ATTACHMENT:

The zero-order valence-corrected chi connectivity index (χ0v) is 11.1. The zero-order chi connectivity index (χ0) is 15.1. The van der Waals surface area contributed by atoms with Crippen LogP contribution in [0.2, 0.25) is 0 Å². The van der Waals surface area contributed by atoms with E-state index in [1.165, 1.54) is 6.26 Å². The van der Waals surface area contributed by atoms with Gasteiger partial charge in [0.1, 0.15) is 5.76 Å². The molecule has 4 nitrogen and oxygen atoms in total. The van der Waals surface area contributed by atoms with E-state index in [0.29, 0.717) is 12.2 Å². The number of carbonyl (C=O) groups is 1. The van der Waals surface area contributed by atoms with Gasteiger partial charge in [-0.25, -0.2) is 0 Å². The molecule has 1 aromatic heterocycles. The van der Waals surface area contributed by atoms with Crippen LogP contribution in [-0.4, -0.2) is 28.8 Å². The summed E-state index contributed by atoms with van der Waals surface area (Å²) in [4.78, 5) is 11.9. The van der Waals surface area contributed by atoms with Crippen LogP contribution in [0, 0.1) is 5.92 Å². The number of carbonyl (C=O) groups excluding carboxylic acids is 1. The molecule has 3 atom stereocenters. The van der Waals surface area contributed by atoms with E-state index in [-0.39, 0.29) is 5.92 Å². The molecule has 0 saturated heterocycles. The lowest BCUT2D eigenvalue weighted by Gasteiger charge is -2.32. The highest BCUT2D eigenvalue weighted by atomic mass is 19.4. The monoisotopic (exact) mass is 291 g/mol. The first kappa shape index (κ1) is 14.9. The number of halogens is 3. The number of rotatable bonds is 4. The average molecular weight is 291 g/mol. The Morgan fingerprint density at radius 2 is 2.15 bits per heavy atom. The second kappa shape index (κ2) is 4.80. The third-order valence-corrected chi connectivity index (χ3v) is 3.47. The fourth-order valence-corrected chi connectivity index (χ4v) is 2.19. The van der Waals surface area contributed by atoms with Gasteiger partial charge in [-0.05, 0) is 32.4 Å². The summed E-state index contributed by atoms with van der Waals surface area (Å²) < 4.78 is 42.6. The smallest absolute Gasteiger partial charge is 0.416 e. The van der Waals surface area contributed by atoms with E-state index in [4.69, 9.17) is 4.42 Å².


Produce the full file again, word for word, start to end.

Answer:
The zero-order valence-corrected chi connectivity index (χ0v) is 11.1. The zero-order chi connectivity index (χ0) is 15.1. The van der Waals surface area contributed by atoms with Crippen LogP contribution in [0.2, 0.25) is 0 Å². The van der Waals surface area contributed by atoms with E-state index in [1.165, 1.54) is 6.26 Å². The van der Waals surface area contributed by atoms with Gasteiger partial charge in [0.1, 0.15) is 5.76 Å². The molecule has 4 nitrogen and oxygen atoms in total. The van der Waals surface area contributed by atoms with E-state index in [0.29, 0.717) is 12.2 Å². The number of carbonyl (C=O) groups is 1. The van der Waals surface area contributed by atoms with Gasteiger partial charge in [-0.25, -0.2) is 0 Å². The molecule has 1 aromatic heterocycles. The van der Waals surface area contributed by atoms with Crippen LogP contribution in [-0.4, -0.2) is 28.8 Å². The summed E-state index contributed by atoms with van der Waals surface area (Å²) in [4.78, 5) is 11.9. The van der Waals surface area contributed by atoms with Crippen LogP contribution in [0, 0.1) is 5.92 Å². The number of carbonyl (C=O) groups excluding carboxylic acids is 1. The molecule has 3 atom stereocenters. The van der Waals surface area contributed by atoms with E-state index in [-0.39, 0.29) is 5.92 Å². The molecule has 0 saturated heterocycles. The lowest BCUT2D eigenvalue weighted by Gasteiger charge is -2.32. The highest BCUT2D eigenvalue weighted by atomic mass is 19.4. The monoisotopic (exact) mass is 291 g/mol. The first kappa shape index (κ1) is 14.9. The number of halogens is 3. The number of rotatable bonds is 4. The average molecular weight is 291 g/mol. The Morgan fingerprint density at radius 2 is 2.15 bits per heavy atom. The second kappa shape index (κ2) is 4.80. The third-order valence-corrected chi connectivity index (χ3v) is 3.47. The fourth-order valence-corrected chi connectivity index (χ4v) is 2.19. The van der Waals surface area contributed by atoms with Gasteiger partial charge in [-0.05, 0) is 32.4 Å². The summed E-state index contributed by atoms with van der Waals surface area (Å²) < 4.78 is 42.6. The smallest absolute Gasteiger partial charge is 0.416 e. The van der Waals surface area contributed by atoms with E-state index in [4.69, 9.17) is 4.42 Å².